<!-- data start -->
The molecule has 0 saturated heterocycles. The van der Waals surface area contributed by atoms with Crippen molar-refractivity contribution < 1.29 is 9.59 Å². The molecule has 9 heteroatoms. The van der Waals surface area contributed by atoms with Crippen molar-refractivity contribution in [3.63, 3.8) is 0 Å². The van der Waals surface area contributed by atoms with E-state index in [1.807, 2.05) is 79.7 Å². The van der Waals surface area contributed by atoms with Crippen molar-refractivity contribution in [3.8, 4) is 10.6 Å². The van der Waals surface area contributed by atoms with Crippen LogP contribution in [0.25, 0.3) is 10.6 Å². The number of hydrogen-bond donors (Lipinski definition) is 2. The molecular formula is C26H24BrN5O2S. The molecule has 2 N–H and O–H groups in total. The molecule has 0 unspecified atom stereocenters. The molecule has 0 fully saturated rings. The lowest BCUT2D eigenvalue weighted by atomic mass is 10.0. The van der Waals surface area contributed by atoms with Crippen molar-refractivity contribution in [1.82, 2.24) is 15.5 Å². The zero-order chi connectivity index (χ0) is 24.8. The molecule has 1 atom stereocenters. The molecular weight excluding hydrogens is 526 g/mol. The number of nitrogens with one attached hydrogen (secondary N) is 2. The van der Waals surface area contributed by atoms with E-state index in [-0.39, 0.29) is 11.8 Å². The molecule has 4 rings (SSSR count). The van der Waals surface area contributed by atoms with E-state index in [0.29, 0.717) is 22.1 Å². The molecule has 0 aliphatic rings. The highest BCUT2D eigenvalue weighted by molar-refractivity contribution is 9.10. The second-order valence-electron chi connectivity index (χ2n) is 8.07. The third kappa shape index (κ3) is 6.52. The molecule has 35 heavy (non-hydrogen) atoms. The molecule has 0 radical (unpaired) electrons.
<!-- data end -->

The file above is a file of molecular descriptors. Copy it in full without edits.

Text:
The molecule has 0 saturated heterocycles. The van der Waals surface area contributed by atoms with Crippen molar-refractivity contribution < 1.29 is 9.59 Å². The molecule has 9 heteroatoms. The van der Waals surface area contributed by atoms with Crippen molar-refractivity contribution in [3.63, 3.8) is 0 Å². The van der Waals surface area contributed by atoms with E-state index in [1.807, 2.05) is 79.7 Å². The van der Waals surface area contributed by atoms with Crippen molar-refractivity contribution in [3.8, 4) is 10.6 Å². The van der Waals surface area contributed by atoms with Crippen LogP contribution in [0.25, 0.3) is 10.6 Å². The number of hydrogen-bond donors (Lipinski definition) is 2. The molecular formula is C26H24BrN5O2S. The molecule has 2 N–H and O–H groups in total. The molecule has 0 unspecified atom stereocenters. The molecule has 0 fully saturated rings. The lowest BCUT2D eigenvalue weighted by atomic mass is 10.0. The van der Waals surface area contributed by atoms with Crippen molar-refractivity contribution in [1.82, 2.24) is 15.5 Å². The zero-order chi connectivity index (χ0) is 24.8. The molecule has 1 atom stereocenters. The molecular weight excluding hydrogens is 526 g/mol. The number of nitrogens with one attached hydrogen (secondary N) is 2. The van der Waals surface area contributed by atoms with E-state index in [-0.39, 0.29) is 11.8 Å². The molecule has 4 rings (SSSR count). The van der Waals surface area contributed by atoms with E-state index in [0.29, 0.717) is 22.1 Å². The molecule has 0 aliphatic rings. The highest BCUT2D eigenvalue weighted by molar-refractivity contribution is 9.10. The second-order valence-electron chi connectivity index (χ2n) is 8.07. The third kappa shape index (κ3) is 6.52. The molecule has 35 heavy (non-hydrogen) atoms. The molecule has 0 radical (unpaired) electrons.